Friday, February 13, 2009


If there is a poet I greatly admire for the finest, musical quality of his works, it’s Shelley. But rhymes only would speak too little to depict the man.
Percy Bysshe Shelley, eldest son of Sir Timothy Shelley and husband of Mary W. Godwin Shelley (author of FRANKENSTEIN), was one of England’s most celebrated poets – who was also recorded as one of the most revolutionary writers in British history.
Noteworthy for his outspoken views on politics, Shelley was forced to undergo exile in Italy, where he continued to write on behalf of the oppressed of his people. (It is worth noting that the majority of British citizens in those days – children included – were hard-laborers with little or no prospect of gaining a better standard of living.)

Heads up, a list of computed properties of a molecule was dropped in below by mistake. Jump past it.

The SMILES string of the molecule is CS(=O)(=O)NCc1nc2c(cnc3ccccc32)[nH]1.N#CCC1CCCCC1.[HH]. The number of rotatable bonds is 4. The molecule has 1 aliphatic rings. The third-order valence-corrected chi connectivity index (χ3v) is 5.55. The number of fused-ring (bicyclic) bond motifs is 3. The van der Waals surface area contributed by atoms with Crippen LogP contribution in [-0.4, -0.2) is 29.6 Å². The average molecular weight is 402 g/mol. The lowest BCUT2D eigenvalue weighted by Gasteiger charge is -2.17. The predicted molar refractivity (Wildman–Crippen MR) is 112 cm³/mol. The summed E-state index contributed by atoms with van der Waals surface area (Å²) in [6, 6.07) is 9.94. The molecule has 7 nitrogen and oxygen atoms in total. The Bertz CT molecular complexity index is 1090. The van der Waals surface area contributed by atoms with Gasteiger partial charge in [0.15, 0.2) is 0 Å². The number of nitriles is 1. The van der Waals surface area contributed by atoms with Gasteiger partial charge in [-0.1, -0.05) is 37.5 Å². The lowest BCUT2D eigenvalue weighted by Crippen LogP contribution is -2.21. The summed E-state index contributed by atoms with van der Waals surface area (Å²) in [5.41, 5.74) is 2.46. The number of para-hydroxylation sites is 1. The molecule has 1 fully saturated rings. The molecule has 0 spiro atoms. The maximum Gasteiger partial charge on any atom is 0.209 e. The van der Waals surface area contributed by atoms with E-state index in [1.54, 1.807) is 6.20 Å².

Shelley wrote in MEN OF ENGLAND: A SONG (1819):

Sow seed – but let no tyrant reap;
Find wealth – let no impostor heap;
Weave robes – let not the idle wear;
Forge arms – in your defence to bear.

Shelley, the revolutionist, died a month before his 30th birthday. The ship he boarded drowned on the voyage from Leghorn to Lerici.
Like most defenders of human rights, he was silenced…

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